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Table of Contents
Find out more about these amazing animals by reading the facts below or alternatively, you can download our comprehensive worksheet pack to utilize within the classroom or home environment.
- Elephants are the largest existing land animals.
- Elephants are also highly intelligent animals.
- They have complex emotions, feelings, compassion, and self-awareness (elephants are one of the very few species to recognize themselves in a mirror).
- Elephants are social. Multiple family groups come together to socialize.
- Females (cows) live in family groups called a herd. A group can consist of one female with her calves or several related females with their offspring.
- These groups do not include bulls and are usually led by the oldest cow, who is known as the matriarch.
- Males (bulls) leave the family group when they reach puberty and may live with other males or sometimes alone.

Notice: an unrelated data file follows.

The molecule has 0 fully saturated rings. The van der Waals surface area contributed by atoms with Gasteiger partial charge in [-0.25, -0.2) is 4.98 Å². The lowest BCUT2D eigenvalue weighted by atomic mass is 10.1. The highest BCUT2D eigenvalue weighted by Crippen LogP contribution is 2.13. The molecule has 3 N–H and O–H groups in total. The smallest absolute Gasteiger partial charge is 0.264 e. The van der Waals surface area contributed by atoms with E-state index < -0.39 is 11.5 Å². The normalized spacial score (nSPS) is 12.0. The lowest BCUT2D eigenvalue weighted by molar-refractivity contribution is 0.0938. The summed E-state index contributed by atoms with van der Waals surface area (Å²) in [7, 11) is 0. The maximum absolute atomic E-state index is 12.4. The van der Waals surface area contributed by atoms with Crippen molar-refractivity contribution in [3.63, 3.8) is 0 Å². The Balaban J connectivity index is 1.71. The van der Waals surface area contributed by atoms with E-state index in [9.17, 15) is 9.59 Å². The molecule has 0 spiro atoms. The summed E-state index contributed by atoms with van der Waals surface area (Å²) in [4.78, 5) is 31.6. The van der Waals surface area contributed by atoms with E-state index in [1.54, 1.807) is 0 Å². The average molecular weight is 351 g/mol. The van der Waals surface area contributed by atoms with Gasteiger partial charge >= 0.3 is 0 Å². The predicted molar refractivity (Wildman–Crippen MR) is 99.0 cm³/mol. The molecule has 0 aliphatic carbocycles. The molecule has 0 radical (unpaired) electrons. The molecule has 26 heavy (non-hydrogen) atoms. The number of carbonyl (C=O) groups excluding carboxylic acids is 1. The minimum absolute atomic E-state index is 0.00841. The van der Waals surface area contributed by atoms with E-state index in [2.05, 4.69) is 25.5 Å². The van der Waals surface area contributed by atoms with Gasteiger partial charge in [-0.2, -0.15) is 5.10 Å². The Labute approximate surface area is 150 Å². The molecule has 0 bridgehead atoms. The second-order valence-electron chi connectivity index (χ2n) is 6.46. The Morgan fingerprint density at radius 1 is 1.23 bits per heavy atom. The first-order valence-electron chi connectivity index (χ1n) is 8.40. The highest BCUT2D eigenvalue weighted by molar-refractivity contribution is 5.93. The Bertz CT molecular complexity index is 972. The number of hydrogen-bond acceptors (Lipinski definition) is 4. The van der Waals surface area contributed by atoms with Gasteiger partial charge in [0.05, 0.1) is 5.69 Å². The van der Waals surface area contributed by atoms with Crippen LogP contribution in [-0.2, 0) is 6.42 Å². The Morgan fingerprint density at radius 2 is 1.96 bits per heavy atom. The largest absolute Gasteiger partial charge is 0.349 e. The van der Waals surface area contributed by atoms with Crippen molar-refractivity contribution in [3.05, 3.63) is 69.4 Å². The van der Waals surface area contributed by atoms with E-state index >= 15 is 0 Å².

- Adult bulls usually only interact with family groups when looking for a mate.
- Calves are always the center of attention in family groups and they rely on their mothers for up to three years.
- Elephants can live up to 70 years in the wild.
- They communicate by sound, sight, smell, and touch.
- Elephants also use infrasound and seismic communication over long distances.
- Elephants appear to show empathy for dying and dead family members.
Species and Distinctive Features
Three living species are currently recognized:
- The African bush elephant and the African forest elephant.
- African elephants have larger ears, more wrinkled skin, and a concave back.
- They also have a sloping abdomen and two finger-like extensions at the tip of the trunk.
- Forest elephants have more rounded, smaller ears and thinner and straighter tusks than bush elephants.
- The Asian elephant
- Asian elephants have a convex or level back, smoother skin, a horizontal abdomen that sometimes sags in the middle, smaller ears, and one extension at the tip of the trunk.
- The Asian elephant also has bumps on the back of its head.
- Distinctive features of all elephants include:
- A long proboscis called a trunk. The elephant uses the trunk for bringing food and water to the mouth, for breathing, and for grasping objects.
- Tusks. These are derived from the incisor teeth and serve both as weapons and as tools for moving objects and digging.
- Large ear flaps, which assist in maintaining a constant body temperature as well as in communication.
- Massive pillar-like legs to carry their great weight.
- Tough but sensitive skin.
- Elephants are the largest living terrestrial animals.